Tech Dominance and the Policeman at the Elbow

Article Source: Columbia Public Law Research Paper No. 14-623, 2019
Publication Date:
Time to Read: 2 minute read
Written By:



Over time, dominant tech firms like IBM have been displaced by rivals. Antitrust enforcement spurred changes to IBM’s behavior that enabled the rise of a competitive software and computer industry.


Policy Relevance:

Without antitrust enforcement, dominant firms might maintain their dominance.


Key Takeaways:
  • Between the 1980s and the 2010s, dominant firms such as IBM were bested by Microsoft, and Microsoft in turn lost market power to firms like Google and Facebook.
  • The constantly accelerating technological change that causes dominant firms to lose ground to newcomers might be just a phase, or a function of market structure.
  • IBM lost dominance not only because of technological change, but because it was subjected to an antitrust lawsuit; the "policeman at the elbow" of a firm can change the firm's conduct.
  • IBM's management was influenced by the investigation; lawyers came to dominate meetings, and discussions of market share or competitors' products was avoided.
  • IBM abandoned its practice of bundling software with hardware; unbundling played a significant role in creating an independent software industry.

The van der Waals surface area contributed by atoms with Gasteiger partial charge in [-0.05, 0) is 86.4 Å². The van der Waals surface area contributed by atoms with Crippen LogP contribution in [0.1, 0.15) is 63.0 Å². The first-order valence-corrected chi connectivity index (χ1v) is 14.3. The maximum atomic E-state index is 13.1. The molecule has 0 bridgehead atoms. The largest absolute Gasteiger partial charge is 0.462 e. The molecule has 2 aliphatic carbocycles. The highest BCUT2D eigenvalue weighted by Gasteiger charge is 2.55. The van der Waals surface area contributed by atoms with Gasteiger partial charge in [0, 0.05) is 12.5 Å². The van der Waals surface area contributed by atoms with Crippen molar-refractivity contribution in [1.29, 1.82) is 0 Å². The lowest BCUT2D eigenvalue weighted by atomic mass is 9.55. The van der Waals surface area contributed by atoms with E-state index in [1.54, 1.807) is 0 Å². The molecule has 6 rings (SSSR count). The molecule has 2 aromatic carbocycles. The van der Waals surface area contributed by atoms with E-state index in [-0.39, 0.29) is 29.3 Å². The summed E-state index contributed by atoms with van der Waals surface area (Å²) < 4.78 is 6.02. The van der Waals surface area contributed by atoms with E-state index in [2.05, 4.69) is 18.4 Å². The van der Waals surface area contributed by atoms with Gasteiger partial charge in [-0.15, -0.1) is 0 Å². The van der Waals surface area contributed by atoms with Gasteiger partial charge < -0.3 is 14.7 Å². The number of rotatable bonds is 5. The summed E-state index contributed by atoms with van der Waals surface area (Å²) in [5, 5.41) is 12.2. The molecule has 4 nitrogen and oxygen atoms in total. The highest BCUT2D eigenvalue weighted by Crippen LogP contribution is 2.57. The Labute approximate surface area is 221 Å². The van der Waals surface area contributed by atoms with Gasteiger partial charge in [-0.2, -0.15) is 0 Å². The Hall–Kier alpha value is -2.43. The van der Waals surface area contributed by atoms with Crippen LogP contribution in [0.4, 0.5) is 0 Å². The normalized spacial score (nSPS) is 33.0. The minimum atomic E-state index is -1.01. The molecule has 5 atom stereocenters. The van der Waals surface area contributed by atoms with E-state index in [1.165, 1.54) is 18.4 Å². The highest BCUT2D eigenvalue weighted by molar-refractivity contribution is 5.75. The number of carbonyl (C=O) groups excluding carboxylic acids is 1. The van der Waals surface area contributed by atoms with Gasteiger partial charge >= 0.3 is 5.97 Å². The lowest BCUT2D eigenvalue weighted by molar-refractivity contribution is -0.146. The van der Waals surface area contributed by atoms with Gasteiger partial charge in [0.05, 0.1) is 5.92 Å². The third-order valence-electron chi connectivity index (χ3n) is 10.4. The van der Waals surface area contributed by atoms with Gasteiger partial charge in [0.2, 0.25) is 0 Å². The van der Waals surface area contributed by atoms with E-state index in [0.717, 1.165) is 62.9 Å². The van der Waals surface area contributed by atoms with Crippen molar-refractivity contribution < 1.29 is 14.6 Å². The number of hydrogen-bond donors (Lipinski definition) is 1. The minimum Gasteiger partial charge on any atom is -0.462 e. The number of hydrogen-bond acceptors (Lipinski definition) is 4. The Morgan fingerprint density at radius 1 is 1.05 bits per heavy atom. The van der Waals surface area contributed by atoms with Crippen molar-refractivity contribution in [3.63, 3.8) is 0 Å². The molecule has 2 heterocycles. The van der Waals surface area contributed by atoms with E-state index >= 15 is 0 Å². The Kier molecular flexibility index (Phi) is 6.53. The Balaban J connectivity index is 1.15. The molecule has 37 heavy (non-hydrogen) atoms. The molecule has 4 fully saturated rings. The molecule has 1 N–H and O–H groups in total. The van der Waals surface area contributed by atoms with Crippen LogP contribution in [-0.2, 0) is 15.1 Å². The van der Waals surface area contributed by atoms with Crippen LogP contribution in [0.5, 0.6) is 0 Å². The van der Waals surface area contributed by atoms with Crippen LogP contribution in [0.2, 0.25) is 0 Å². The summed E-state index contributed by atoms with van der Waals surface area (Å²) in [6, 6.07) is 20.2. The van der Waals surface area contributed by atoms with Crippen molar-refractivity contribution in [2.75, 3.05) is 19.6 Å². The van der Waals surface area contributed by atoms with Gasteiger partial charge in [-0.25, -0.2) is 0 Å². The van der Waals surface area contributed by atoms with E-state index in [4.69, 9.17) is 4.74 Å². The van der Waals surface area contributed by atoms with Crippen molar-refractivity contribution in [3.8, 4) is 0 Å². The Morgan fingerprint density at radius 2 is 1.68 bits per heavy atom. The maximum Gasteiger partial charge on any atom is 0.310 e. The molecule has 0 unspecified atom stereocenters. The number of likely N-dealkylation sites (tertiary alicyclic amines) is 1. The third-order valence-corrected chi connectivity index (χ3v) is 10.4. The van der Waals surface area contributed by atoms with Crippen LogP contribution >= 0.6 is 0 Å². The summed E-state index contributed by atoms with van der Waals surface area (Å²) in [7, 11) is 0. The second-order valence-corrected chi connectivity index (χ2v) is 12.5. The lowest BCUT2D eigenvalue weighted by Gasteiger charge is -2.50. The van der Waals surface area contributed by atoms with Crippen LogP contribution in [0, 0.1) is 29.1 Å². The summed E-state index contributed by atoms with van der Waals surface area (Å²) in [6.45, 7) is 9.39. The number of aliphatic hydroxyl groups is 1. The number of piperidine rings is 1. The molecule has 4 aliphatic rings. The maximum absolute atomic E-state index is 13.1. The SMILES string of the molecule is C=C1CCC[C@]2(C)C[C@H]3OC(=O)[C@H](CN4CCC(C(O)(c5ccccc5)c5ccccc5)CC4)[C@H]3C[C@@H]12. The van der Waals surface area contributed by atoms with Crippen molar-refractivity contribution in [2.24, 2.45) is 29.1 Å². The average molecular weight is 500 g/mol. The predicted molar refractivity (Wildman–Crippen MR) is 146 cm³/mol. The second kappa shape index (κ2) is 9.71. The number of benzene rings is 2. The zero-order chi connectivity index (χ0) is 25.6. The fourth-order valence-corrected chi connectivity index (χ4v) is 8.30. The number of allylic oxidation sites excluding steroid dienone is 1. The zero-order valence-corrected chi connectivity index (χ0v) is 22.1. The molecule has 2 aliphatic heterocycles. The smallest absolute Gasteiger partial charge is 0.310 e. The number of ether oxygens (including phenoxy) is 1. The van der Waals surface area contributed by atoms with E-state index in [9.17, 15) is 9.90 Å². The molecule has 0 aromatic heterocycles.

• Partly because of antitrust concerns, IBM signed a nonexclusive contract with Microsoft to develop the operating system for IBM's personal computers; ultimately, IBM was unable to control the PC market.
  • Without antitrust, IBM might have purchased Microsoft or other competitors.
  • Antitrust enforcers should consider how a dominant firm might try to influence or control future markets, and they should think about how dependent other firms are on a product or service.
  • Antitrust enforcers should seek maximum remedies when they do bring a case, to spur the targeted firm to change.



Tim Wu

About Tim Wu

Tim Wu is the Julius Silver Professor of Law, Science and Technology at Columbia Law School. Widely known for coining the term net neutrality in 2002 and championing the equal access to the Internet, Professor Wu teaches about teaches antitrust, copyright, the media industries, and communications law, and his writing addresses private power, free speech, and information warfare.